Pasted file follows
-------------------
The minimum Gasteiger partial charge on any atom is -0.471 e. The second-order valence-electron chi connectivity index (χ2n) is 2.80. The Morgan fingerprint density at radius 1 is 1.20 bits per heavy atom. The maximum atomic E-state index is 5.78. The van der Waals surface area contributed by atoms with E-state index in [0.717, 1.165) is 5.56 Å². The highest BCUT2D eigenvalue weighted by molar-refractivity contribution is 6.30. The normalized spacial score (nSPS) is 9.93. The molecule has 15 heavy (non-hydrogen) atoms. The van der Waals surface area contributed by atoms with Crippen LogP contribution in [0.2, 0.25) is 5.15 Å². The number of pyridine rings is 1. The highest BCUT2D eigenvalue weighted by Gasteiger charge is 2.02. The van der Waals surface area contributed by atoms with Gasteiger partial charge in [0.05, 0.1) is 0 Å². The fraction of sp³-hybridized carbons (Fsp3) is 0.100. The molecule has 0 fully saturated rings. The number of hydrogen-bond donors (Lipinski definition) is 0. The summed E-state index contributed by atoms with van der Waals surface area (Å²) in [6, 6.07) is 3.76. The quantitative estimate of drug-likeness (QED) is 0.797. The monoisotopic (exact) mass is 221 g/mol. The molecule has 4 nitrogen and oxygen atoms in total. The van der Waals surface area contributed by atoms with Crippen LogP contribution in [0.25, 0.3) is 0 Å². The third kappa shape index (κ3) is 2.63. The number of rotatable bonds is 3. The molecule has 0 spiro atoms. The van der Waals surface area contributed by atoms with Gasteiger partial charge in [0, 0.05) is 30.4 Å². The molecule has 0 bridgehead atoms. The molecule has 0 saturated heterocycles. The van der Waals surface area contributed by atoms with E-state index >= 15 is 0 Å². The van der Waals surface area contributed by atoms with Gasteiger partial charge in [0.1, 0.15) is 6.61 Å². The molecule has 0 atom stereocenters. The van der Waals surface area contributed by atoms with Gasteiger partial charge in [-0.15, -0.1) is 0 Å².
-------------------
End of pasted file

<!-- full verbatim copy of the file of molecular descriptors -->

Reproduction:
The minimum Gasteiger partial charge on any atom is -0.471 e. The second-order valence-electron chi connectivity index (χ2n) is 2.80. The Morgan fingerprint density at radius 1 is 1.20 bits per heavy atom. The maximum atomic E-state index is 5.78. The van der Waals surface area contributed by atoms with E-state index in [0.717, 1.165) is 5.56 Å². The highest BCUT2D eigenvalue weighted by molar-refractivity contribution is 6.30. The normalized spacial score (nSPS) is 9.93. The molecule has 15 heavy (non-hydrogen) atoms. The van der Waals surface area contributed by atoms with Crippen LogP contribution in [0.2, 0.25) is 5.15 Å². The number of pyridine rings is 1. The highest BCUT2D eigenvalue weighted by Gasteiger charge is 2.02. The van der Waals surface area contributed by atoms with Gasteiger partial charge in [0.05, 0.1) is 0 Å². The fraction of sp³-hybridized carbons (Fsp3) is 0.100. The molecule has 0 fully saturated rings. The number of hydrogen-bond donors (Lipinski definition) is 0. The summed E-state index contributed by atoms with van der Waals surface area (Å²) in [6, 6.07) is 3.76. The quantitative estimate of drug-likeness (QED) is 0.797. The monoisotopic (exact) mass is 221 g/mol. The molecule has 4 nitrogen and oxygen atoms in total. The van der Waals surface area contributed by atoms with Crippen LogP contribution in [0.25, 0.3) is 0 Å². The third kappa shape index (κ3) is 2.63. The number of rotatable bonds is 3. The molecule has 0 spiro atoms. The van der Waals surface area contributed by atoms with Gasteiger partial charge in [0, 0.05) is 30.4 Å². The molecule has 0 bridgehead atoms. The molecule has 0 saturated heterocycles. The van der Waals surface area contributed by atoms with E-state index >= 15 is 0 Å². The van der Waals surface area contributed by atoms with Gasteiger partial charge in [0.1, 0.15) is 6.61 Å². The molecule has 0 atom stereocenters. The van der Waals surface area contributed by atoms with Gasteiger partial charge in [-0.15, -0.1) is 0 Å².